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Biophysicist in Profile

Daryl Eggers

Daryl Eggers

September 2021 // 3248

Like many biophysicists, Daryl Eggers, Professor of Chemistry at San José State University (SJSU), excelled in math and science courses in high school. “Everyone said I should become an engineer, so I enrolled as a chemical engineering major at Rose-Hulman Institute of Technology (RHIT) in 1977 without a true understanding of what my job options would be after graduation,” he explains. RHIT was just an hour’s drive west of his home town of Plainfield, Indiana, “making it easy for me to visit family on weekends during my undergraduate education. I realize now how incredibly fortunate I was to be able to focus on my studies without working in a part-time job at the same time, a luxury that most of my current students do not enjoy.”

Biology courses were not offered at RHIT at the time, but he took an elective course in biochemical engineering “where I was introduced to the four classes of biomolecules in the first chapter of a classic textbook by Bailey & Ollis,” he says. “That material excited me and remained in the back of my mind as I pursued my first job.”

Following his graduation from RHIT in 1981, he accepted a job offer with M.W. Kellogg, an engineering and construction company in Houston, Texas. “Naively, I thought I would work for Kellogg the rest of my career, but I quickly learned that there was no job security in a company where the contracts and workload parallel the ups and downs of the oil industry. After losing many lunch date friends to layoffs, I started thinking seriously about returning to school and decided to apply to master’s degree programs that offer a concentration in biochemical engineering; my new goal was to land a job in the booming biotechnology industry,” Eggers shares.

At that point he did not plan on pursuing a PhD, as he did not view himself as qualified or worthy of the degree and did not have a clear picture of what life in graduate school would be like. “I ended up at University of California, Berkeley and was accepted into the bioengineering group of Harvey Blanch where I was surrounded by some amazing people and where I gained my first research experience,” he says. “Although several labmates suggested that I stay on and get my PhD, I followed my plans to leverage the MS degree into a job in biotechnology.”

He joined the research wing of Syntex, a pharmaceutical company based in Palo Alto, California and found it to be an ideal job for a bioengineer: working with a small team in charge of expressing, purifying, and increasing production of recombinant proteins from bench scale to pilot plant. “This experience improved my confidence as a scientist, but I realized that I could not advance far up the research ladder without a PhD. One of my projects during this period involved the refolding of a protein that I had purified from inclusion bodies. A frustratingly low refolding yield led me to the library, but I found the literature on protein folding in the 1980s to be very unsatisfying. ‘Maybe I could go back to school (again), pursue some of my own ideas on protein folding for a thesis, and then rejoin industry research as a project leader?’” he thought. “At the time, I wasn’t entangled with house payments or any financial obligations, so I decided to apply to some top PhD programs in California. I decided to target pharmacology programs, and I was delighted and honored to be admitted to the Pharmacology Department of the School of Medicine at University of California San Francisco (UCSF).”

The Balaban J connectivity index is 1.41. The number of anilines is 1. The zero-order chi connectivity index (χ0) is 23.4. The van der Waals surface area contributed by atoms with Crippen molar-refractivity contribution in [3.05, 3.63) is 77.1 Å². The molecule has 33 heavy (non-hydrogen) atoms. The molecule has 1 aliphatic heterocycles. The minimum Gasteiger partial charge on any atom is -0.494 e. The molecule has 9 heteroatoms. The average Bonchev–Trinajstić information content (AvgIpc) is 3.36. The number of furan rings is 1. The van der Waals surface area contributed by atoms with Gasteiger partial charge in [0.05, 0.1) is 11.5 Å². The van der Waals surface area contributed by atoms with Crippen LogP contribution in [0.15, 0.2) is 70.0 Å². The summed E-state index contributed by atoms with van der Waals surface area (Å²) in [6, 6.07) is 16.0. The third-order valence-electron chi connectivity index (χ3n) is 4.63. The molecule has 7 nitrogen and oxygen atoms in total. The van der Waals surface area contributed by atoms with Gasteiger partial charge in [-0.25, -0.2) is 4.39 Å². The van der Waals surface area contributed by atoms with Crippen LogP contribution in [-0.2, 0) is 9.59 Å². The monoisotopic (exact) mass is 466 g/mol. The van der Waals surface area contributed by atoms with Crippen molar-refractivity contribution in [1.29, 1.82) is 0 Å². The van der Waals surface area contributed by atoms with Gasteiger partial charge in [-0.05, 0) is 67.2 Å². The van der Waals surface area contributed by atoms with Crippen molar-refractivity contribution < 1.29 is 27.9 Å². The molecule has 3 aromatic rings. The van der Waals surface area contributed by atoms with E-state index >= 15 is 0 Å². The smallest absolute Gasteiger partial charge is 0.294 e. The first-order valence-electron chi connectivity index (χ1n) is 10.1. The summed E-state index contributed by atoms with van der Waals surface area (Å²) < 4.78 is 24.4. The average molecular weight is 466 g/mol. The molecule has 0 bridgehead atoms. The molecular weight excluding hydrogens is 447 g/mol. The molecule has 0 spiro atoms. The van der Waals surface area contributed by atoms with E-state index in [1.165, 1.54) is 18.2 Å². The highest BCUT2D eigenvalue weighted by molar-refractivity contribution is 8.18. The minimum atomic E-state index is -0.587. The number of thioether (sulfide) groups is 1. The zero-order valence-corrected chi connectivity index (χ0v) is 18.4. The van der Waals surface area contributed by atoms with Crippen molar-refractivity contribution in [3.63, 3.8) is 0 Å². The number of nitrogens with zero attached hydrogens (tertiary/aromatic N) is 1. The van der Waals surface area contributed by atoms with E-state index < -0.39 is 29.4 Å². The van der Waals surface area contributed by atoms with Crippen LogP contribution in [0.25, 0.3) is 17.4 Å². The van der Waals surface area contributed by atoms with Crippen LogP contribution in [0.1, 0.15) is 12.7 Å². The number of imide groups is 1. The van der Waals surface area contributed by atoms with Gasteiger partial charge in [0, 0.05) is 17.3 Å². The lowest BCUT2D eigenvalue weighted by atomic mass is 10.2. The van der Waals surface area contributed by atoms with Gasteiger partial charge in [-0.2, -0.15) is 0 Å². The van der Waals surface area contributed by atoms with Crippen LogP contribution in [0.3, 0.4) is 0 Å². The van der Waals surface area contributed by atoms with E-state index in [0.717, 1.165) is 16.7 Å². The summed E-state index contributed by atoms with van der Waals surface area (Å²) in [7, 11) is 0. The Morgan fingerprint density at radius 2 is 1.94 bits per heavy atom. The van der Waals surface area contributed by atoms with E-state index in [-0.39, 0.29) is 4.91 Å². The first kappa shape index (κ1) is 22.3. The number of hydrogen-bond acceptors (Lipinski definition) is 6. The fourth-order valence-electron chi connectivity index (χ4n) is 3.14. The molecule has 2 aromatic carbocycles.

He persevered through ups and downs at UCSF and completed his PhD degree in 1997. “My thesis research was performed in the laboratory of William J. Welch, one of the first scientists to characterize the heat shock response and to identify specific proteins that act as molecular chaperones. Thus, my attention was turned more toward protein folding in the cell, versus the refolding of recombinant proteins in vitro,” he explains. “During this time, I had a fateful discussion in the office of Ken Dill, then at UCSF, where I expressed my concern that the scientific community was overstating the importance of chaperones and where I put forward the idea that the crowded environment of the cell had something to do with the high fidelity of protein folding in vivo; I had recently read some papers by Allen Minton that I thought might have relevance to protein folding, even though the early Minton papers did not mention proteins. Ken showed me the cover of a Science issue that featured some colorful proteins encapsulated in silica glass. It didn’t hit me immediately, but this paper, from a group at University of California, Los Angeles (UCLA), led to the single most important move of my career.”